Thursday, October 18, 2007

And what did Gov. Bangerter say?

By the way, just as a footnote, Governor Huntsman wasn't the only Utah governor to speak on vouchers yesterday. Former Governor Norman Bangerter told Doug Wright on KSL that he had "more questions than answers" about the plan. He first made it clear he supports public schools and found no superior alternative in his own experience as a parent:

The first thing, I feel like, is we really have to continue to support our public schools and that's the best place for kids to get their educations, stay in their communities, stay with their peers, build that community relationship. I saw, when my children were growing up, and they opened up Skyline and some of those, my children went to Granger, and they transferred over there because they thought it was better.

I don't think there was ever any positive, anything striking, that was better about it for the child that made that choice.

For Governor Bangerter, the problem in the voucher is the change in funding to public schools.

But the thing that I'm concerned about is the money. If you break this down on a school-by-school basis, and if you look at it, say, the maximum waiver or voucher is $3,000 and assume the average would be $2,000, and you take 1,000-member school, they're going to lose 15 students. That's going to cost them about $30,000 in money that goes out, but they'll have $80,000 that they don't have a student. But there won't be any savings in that school. The teachers will still have to be there, the lights and heat have to go on.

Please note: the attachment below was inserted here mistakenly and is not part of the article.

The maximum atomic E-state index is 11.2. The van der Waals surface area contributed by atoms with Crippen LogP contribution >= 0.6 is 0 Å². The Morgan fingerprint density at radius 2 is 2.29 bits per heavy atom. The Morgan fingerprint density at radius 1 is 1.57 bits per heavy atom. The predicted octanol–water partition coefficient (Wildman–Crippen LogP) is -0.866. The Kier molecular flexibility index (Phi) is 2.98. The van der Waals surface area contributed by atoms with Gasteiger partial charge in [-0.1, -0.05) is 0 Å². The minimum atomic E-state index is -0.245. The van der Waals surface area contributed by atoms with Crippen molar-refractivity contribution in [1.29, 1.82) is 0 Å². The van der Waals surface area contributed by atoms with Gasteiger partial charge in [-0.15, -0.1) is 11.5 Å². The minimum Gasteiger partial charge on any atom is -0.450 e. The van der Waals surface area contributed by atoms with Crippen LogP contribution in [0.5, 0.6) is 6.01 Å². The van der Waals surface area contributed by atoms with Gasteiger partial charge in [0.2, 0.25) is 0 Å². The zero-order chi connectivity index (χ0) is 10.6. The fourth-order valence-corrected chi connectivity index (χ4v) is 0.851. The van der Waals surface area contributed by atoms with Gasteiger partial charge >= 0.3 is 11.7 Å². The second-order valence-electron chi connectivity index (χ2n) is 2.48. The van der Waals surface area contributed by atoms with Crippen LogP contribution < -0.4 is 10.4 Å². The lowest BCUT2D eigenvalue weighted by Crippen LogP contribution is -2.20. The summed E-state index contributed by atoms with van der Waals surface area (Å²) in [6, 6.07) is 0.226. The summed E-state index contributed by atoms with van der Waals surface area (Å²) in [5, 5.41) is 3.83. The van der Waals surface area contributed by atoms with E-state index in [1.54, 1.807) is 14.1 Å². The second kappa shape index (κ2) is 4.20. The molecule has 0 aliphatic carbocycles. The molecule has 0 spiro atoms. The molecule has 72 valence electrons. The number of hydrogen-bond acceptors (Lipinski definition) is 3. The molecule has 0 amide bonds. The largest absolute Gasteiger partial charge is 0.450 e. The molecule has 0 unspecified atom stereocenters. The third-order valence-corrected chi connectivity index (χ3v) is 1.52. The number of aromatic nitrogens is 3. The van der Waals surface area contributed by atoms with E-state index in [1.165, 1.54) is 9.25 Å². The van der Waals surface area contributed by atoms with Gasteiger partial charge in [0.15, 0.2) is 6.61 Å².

When we talk about that this is a guarantee for 5 years, that the money stays there, what happens after the 5 years? And so, I don't have answers. I have more questions than answers.

Mr. Wright himself told the governor that "the more you kind of get out of the emotion of it, and dig down into the facts of it, the more, almost, troubling, it becomes."

And Governor Bangerter agreed, saying there's no way to know "what the impact will be."

We really don't know how many are going to go out, and we don't know how many will stay out, whether they go out for a while. I think there's some clear challenges to turning it over to purely private schools without any checks and balances.

I know educators who will tell you some of these kids will come back in three years and they'll be way behind. Some would say they'd come back and they'd be way ahead. So, it's kind of a roll of the dice in my mind, and I'm not so sure the savings will be there.

That's my major concern, and as you know, and as everybody agrees, we have some special challenges in the funding of education because of the demographics of our society.

That makes two governors of Utah who are for improving public schools and Utah's competitiveness and who aren't exactly "urging" voters to support the voucher referendum.